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Documents Relating to New Zealand's Participation in the Second World War 1939–45: Volume II

132 — General Freyberg to the Minister of Defence

page 99

General Freyberg to the Minister of Defence

3 March 1942

Following a detailed reconnaissance in Syria and a visit to the 5th Brigade Group in the Western Desert, I have to report as follows:

The 5th Brigade are in good spirits and health. I am endeavouring to get them back for refit and short musketry and artillery training before following the rest of the Division to Syria. Although the 5th Brigade are detached temporarily, as is usual with detachments I am experiencing difficulty in having them released.

The move to Syria is now in progress with Divisional Headquarters and advanced parties on the way. The 4th Brigade moves by train today, followed by the 6th Brigade. We shall have an advanced formation at Aleppo and shall be preparing and digging extensive defences facing north in the Bekaa Valley, north of Baalbek, flanked on either side by the Lebanon and Anti-Lebanon mountains, 9000 and 6000 feet respectively. The conditions are similar to Greece.

The Division is now fully equipped, except for a shortage of transport, and has been training actively since Libya. Small arms have been reclassified, artillery reshot, and the usual amount of marching done. Individual training now ceases. Collective training will be for mountain warfare and for the Syrian Desert, which differs from the Western Desert. The next three months will be hard work— extensive digging and pillbox-making in the northern defences and road-making into the mountains to enable us to use our guns in the high ranges. The lack of roads from the north and east will prevent the enemy using field artillery should they attack across high ground. Training for mountain warfare will separate us from mechanical transport, and infantry sections will have pack mules. In this warfare tanks play a less important part while musketry comes much to the fore.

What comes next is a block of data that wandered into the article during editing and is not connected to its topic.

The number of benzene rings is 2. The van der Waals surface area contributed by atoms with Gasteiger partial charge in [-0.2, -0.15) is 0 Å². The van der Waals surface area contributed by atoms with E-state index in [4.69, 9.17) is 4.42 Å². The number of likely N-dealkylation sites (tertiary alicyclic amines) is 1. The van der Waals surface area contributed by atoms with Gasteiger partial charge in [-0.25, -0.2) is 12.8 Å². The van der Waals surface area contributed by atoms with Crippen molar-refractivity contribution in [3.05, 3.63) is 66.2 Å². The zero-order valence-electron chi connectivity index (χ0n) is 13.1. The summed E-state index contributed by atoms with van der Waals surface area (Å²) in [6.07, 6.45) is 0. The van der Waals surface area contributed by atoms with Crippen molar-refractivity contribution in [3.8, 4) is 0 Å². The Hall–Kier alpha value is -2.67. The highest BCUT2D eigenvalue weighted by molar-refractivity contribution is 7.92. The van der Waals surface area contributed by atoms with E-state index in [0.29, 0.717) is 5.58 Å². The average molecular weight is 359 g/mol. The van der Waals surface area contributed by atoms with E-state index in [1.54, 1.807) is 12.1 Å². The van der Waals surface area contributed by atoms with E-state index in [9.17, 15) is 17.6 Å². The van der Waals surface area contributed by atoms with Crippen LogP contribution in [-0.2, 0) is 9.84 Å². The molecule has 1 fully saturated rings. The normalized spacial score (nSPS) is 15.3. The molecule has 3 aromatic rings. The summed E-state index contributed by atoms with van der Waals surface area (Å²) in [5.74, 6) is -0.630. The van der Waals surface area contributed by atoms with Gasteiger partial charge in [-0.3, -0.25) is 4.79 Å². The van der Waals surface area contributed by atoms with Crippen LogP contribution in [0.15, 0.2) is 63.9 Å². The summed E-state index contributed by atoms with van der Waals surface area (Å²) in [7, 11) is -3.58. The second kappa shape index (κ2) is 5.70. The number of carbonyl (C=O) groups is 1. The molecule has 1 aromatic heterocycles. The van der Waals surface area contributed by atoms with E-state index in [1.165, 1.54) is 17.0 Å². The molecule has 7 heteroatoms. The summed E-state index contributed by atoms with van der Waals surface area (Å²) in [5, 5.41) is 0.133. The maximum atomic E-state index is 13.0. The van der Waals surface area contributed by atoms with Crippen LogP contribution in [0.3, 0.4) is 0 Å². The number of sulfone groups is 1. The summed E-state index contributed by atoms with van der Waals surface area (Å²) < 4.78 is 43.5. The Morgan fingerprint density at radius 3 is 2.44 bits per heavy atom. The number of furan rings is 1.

As the Division will be approximately 650 miles by road from Maadi Base, the question of moving arises. I feel, however, that the present arrangement is not at all permanent and existing conditions at Maadi are very good. I propose, if the Government agree, to leave the main base at Maadi and open the smallest possible advanced base on the coast at Nathanya, south of Haifa, for a depot convalescent camp and General Hospital. I also propose to open a Casualty Clearing Station in or near Beirut. None of these will necessitate new construction.

The prevalence of malaria in Syria raises serious medical problems. The matter, of course, is in hand and I hope casualties will be kept to page 100 the minimum. The climate at present is cold but it is hot in the summer. As this is the third summer in the Middle East, it is planned to send each unit to the seaside at Advanced Base for a fortnight during the hot weather.

Beirut is our closest big town and is very expensive. I propose, when the AIF leave there, to take over the club for officers and men. I am also opening a centre for the men at Baalbek. This can all be carried out with the profits from the Forces Club in Cairo and will not make inroads into the Patriotic Fund, which must now cover a larger field.

The men are greatly pleased at moving to Syria.

In view of the general situation I will conserve resources to the limit of my powers.

I join Headquarters in Syria by air this week.

Will you please acknowledge this and say if the Government agree in principle.